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The shower is a humid atmosphere, with plenty of warm mist to aid the vocal folds.

Is where you are doing the legit exercises drier or less humid?

A number of singers I have read, such as Geoff Tate, who is from the north, find air conditioning to be rather drying. Whereas, I live in Texas. Down here, a/c is literally a necessity and people will go into debt to keep the a/c working. Point being, I have grown used to a/c and find it soothing, all over. However, heater on in the car during our winter, when it can get down to frigid (for us) 40 F, dries out the air dramatically and my voice does not appreciate that.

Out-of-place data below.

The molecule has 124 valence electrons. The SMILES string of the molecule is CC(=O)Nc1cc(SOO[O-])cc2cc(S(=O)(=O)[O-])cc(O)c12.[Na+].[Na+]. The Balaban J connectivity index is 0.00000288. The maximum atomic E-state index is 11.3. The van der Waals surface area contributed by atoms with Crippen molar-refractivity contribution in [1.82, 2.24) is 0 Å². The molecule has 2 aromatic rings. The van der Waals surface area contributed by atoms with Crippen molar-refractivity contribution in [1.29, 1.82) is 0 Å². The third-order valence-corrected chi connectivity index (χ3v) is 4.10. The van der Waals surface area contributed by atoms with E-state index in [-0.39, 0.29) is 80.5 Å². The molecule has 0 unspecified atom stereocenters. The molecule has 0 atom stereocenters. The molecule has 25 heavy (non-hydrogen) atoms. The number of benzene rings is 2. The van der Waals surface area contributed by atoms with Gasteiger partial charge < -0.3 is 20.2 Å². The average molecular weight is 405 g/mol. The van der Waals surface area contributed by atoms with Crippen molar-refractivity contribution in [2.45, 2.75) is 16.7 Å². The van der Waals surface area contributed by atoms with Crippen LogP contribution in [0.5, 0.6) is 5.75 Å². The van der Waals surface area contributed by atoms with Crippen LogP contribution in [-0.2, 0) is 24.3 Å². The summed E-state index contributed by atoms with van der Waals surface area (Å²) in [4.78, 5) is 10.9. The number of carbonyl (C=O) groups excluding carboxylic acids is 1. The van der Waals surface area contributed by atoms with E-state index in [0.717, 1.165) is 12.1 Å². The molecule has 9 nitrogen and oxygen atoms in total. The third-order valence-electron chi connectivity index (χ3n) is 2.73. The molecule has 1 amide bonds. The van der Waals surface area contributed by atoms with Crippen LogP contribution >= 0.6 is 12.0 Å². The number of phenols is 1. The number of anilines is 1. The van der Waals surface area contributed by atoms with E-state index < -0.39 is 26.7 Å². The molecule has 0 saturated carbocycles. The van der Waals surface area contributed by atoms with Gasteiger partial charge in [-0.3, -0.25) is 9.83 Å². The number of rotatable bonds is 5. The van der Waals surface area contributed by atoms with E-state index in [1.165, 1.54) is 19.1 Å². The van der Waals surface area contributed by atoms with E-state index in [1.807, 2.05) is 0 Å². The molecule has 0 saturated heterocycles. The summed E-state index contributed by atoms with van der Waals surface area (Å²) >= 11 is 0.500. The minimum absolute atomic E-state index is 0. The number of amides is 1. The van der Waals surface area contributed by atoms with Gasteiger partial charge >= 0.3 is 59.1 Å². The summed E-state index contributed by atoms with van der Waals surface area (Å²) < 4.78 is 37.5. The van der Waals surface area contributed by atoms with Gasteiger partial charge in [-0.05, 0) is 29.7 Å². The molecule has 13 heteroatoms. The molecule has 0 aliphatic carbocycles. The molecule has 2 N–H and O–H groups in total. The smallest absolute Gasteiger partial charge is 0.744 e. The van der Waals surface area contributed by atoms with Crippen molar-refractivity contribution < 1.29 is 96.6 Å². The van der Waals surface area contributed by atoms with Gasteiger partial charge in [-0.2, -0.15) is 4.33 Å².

Also, maybe, first thing in the morning is your optimum time and later, not so much, IDK.

Or, it's a matter of conditioning. During her opera training, Pat Benetar practiced 6 hours a day for 5 days a week under an extremely demanding instructor. But I am sure that her teacher ensured that the air was right, during practice, lessons, repertoire, etcetera. She was being groomed to audition at Julliard.

Anyway, just some thoughts.

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I am not referring to the sounds I make in the shower vs in my room - it's the feeling of no strain coupled with effortlessness in singing before and after a workout. Takes me a lot more effort to blend registers after a workout .